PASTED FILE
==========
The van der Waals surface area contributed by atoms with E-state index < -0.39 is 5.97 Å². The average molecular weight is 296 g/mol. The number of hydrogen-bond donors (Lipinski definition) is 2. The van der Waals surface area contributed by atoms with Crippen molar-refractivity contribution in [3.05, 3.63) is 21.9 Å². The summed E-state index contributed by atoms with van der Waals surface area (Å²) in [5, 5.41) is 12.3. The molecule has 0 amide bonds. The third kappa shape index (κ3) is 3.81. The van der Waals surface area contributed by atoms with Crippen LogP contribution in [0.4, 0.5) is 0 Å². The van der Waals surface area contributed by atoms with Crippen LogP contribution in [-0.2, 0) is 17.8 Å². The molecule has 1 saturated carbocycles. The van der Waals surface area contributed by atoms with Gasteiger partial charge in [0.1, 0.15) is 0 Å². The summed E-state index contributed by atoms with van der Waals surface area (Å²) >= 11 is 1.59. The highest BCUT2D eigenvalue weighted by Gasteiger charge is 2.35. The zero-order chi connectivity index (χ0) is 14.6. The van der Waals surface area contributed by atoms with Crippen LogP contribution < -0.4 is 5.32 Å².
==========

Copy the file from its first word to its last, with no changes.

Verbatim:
The van der Waals surface area contributed by atoms with E-state index < -0.39 is 5.97 Å². The average molecular weight is 296 g/mol. The number of hydrogen-bond donors (Lipinski definition) is 2. The van der Waals surface area contributed by atoms with Crippen molar-refractivity contribution in [3.05, 3.63) is 21.9 Å². The summed E-state index contributed by atoms with van der Waals surface area (Å²) in [5, 5.41) is 12.3. The molecule has 0 amide bonds. The third kappa shape index (κ3) is 3.81. The van der Waals surface area contributed by atoms with Crippen LogP contribution in [0.4, 0.5) is 0 Å². The van der Waals surface area contributed by atoms with Crippen LogP contribution in [-0.2, 0) is 17.8 Å². The molecule has 1 saturated carbocycles. The van der Waals surface area contributed by atoms with Gasteiger partial charge in [0.1, 0.15) is 0 Å². The summed E-state index contributed by atoms with van der Waals surface area (Å²) >= 11 is 1.59. The highest BCUT2D eigenvalue weighted by Gasteiger charge is 2.35. The zero-order chi connectivity index (χ0) is 14.6. The van der Waals surface area contributed by atoms with Crippen LogP contribution < -0.4 is 5.32 Å².